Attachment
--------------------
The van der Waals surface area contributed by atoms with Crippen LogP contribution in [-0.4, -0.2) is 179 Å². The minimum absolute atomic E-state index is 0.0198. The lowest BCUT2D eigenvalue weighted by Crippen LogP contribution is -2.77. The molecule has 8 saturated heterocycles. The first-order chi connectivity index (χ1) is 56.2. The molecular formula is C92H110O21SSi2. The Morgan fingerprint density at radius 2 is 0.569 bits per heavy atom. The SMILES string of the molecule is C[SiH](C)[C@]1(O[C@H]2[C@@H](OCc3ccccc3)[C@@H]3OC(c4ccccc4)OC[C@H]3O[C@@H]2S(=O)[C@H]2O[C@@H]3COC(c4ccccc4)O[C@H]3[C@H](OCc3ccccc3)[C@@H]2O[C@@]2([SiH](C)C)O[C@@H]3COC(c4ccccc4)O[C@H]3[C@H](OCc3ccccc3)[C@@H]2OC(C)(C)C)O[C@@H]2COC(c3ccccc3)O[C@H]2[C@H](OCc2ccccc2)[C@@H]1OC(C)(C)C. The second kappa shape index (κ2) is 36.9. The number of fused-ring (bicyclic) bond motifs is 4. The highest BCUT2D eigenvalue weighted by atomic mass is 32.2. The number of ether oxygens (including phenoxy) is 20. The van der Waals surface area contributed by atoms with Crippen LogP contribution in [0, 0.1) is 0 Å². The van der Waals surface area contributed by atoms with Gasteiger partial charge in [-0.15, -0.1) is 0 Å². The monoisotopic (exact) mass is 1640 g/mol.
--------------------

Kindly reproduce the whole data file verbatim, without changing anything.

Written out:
The van der Waals surface area contributed by atoms with Crippen LogP contribution in [-0.4, -0.2) is 179 Å². The minimum absolute atomic E-state index is 0.0198. The lowest BCUT2D eigenvalue weighted by Crippen LogP contribution is -2.77. The molecule has 8 saturated heterocycles. The first-order chi connectivity index (χ1) is 56.2. The molecular formula is C92H110O21SSi2. The Morgan fingerprint density at radius 2 is 0.569 bits per heavy atom. The SMILES string of the molecule is C[SiH](C)[C@]1(O[C@H]2[C@@H](OCc3ccccc3)[C@@H]3OC(c4ccccc4)OC[C@H]3O[C@@H]2S(=O)[C@H]2O[C@@H]3COC(c4ccccc4)O[C@H]3[C@H](OCc3ccccc3)[C@@H]2O[C@@]2([SiH](C)C)O[C@@H]3COC(c4ccccc4)O[C@H]3[C@H](OCc3ccccc3)[C@@H]2OC(C)(C)C)O[C@@H]2COC(c3ccccc3)O[C@H]2[C@H](OCc2ccccc2)[C@@H]1OC(C)(C)C. The second kappa shape index (κ2) is 36.9. The number of fused-ring (bicyclic) bond motifs is 4. The highest BCUT2D eigenvalue weighted by atomic mass is 32.2. The number of ether oxygens (including phenoxy) is 20. The van der Waals surface area contributed by atoms with Crippen LogP contribution in [0, 0.1) is 0 Å². The van der Waals surface area contributed by atoms with Gasteiger partial charge in [-0.15, -0.1) is 0 Å². The monoisotopic (exact) mass is 1640 g/mol.